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Friday, January 27, 2006

DC and MLB reach agreement on Stadium… Now, about the DC Council…

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Maury Brown Posted: January 27, 2006 at 11:16 PM | 9 comment(s) Login to Bookmark
  Tags: business, nationals

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   1. Jefferson Posted: January 28, 2006 at 12:03 AM (#1841057)
Maybe if they sold tickets to witness this Keystone Kops show, they'd cover all the cost overruns in advance.
   2. Sam M. Posted: January 28, 2006 at 12:39 AM (#1841104)
As reported in the Washington Post (Officials Submit Revised Stadium Lease Agreement), Under that agreement, the companies would guarantee that the ballpark would be built for a set price, around $300 million, according to sources. In return, the builders would gain greater control of the construction process from the city.

If that pans out, it may well be an excellent way to resolve the whole overrun issue. MLB didn't want that risk, for itself or the Nats. The District Council didn't want it, either. If the contractors are willing to take it on, great. That brings the added bonus that it gives the parties with the most control of whether there will be overruns the maximum incentive to prevent/avoid them.
   3. Chris Needham Posted: January 28, 2006 at 01:09 AM (#1841136)
The DC Gov't, for what it's worth, lays out their numbers on their website.

Under the deal, funds to pay for the stadium will come from four separate outside sources. 1. MLB will make rent payments to the District for the next 30 years, worth $92 million. 2. Fees on tickets, hotdogs and t-shirts sold at the ballpark will generate $369 million over 30 years – a fee system that makes sure that only people who attend games will pay for the ballpark. 3. The ballpark fee, which affects fewer than 2,000 businesses in the District, will raise $215 million over the 30-year period. 4. And finally, utility taxes assessed primarily on the federal government will raise another $215 million. This combined sum, $891 million, guarantees a revenue stream that will allow the District to build a beautiful ballpark, sparking a revitalization of an underdeveloped area of the District and giving people a new entertainment destination without ever having to tap into general fund revenue.

Whether you agree with building the stadium or not, that's about as coherent response as the city has put out about the whole financing package.

And for those of you not from the area, the WaPo had a good graphic presentation on the area surrounding the stadium.
   4. The Non-Catching Molina (sjs1959) Posted: January 28, 2006 at 01:51 AM (#1841180)
I can hardly wait for Neil DeMause to tear into this; he's great at finding hidden costs!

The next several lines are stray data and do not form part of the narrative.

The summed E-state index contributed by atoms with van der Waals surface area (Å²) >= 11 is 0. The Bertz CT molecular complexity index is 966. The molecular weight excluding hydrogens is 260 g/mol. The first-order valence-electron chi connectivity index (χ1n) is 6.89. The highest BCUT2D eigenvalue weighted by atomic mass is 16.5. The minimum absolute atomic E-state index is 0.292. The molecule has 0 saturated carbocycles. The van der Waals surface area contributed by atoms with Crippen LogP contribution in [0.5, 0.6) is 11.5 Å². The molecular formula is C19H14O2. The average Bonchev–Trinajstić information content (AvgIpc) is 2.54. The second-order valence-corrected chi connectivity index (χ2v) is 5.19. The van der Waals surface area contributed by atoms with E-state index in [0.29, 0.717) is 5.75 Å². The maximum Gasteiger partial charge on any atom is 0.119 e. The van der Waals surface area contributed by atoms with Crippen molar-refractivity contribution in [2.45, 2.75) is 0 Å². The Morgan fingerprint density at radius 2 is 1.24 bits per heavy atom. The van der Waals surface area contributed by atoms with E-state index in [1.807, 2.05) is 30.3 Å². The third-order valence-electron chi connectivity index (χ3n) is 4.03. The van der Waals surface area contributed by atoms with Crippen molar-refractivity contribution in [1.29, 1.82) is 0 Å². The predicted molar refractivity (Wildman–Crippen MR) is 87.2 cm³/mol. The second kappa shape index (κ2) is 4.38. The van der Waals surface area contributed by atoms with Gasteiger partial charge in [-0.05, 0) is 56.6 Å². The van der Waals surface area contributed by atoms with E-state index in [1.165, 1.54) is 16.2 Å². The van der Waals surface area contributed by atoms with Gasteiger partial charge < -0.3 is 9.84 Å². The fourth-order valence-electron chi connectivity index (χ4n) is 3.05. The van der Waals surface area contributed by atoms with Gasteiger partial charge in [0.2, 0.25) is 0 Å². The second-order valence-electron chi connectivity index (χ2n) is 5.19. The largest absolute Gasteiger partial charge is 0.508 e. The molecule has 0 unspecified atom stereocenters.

5. Grunthos Posted: January 28, 2006 at 02:49 AM (#1841223)
DeMause won't be the only one. This proposal is rather like a sleight-of-hand trick from a cheap magician - even if the numbers aren't fishy, everyone and their mother will be more motivated to find the "trick" than to enjoy the act. The city's politicians and journalists will all tear into this, and there will be bickering, backbiting, and name-calling; and maybe there will be a vote, which will likely resolve nothing.

That said, Sam's point is important... foisting risk off onto the contractors, while relaxing the schedule and guaranteeing the club will play in RFK for an extra year if (meaning when) the stadium isn't done on time, is an excellent idea, quite out of character for a government that has never delegated authority well. As long as the process isn't corrupted, that is... whoops, did I mention corruption? How could that happen?

*rolls eyes* *whistles* *walks away with hands in pockets*
   6. Walt Davis Posted: January 28, 2006 at 03:41 AM (#1841259)
the builders would gain greater control of the construction process from the city.

What exactly does this entail? Non-union workers? No restrictions on minority sub-contractors? Construction standards similar to Big Tony's wheelchair access ramp for Springfield Elementary?

Sorry for being too lazy to look up old numbers but weren't they talking about potential cost over-runs in the $150 M range? Why would the contractors take on that level of risk?
   7. Maury Brown Posted: January 28, 2006 at 04:06 AM (#1841283)
The Pablum on the DC Govt. site isn't worth reading. Even the Council said there was no supporting data for the new proposal.

Hey, guess what? Fees on tickets, hotdogs and t-shirts sold at the ballpark will generate enough money to feed the homeless, cure Cancer, and pay for the ballpark. No, really.
   8. Chris Needham Posted: January 28, 2006 at 04:31 AM (#1841297)
Well, seeing as how what I posted doesn't pertain specifically to the lease, then yes, it's fair to say that it doesn't support the new proposal. Next question?

$10MM a year from Tickets/parking/concessions? That seems like a pretty reasonable estimate. You're connected. Have any data from other parks?
   9. fables of the deconstruction Posted: January 29, 2006 at 10:45 PM (#1842876)
For those that have been in a coma for the last 2-years solid, the Washington Nationals are looking to get a new stadium built.

And by this time, I betcha Tony Williams simply wishes he was off just 'pimping' for his sisters.

And to co-opt a line from a previous post...

whoops, did I mention "pimping"? How could that happen?

*rolls eyes* *whistles* *walks away with hands in pockets*


The Pablum on the DC Govt. site isn't worth reading. Even the Council said there was no supporting data for the new proposal.


FWIW, it's spelled pabulum. Believe me, I know. I spelled it the way you did once and got called out on it by a French chick on a Mac site years and years ago. That and I had to explain to her who Ronny Raygun was. :} ...


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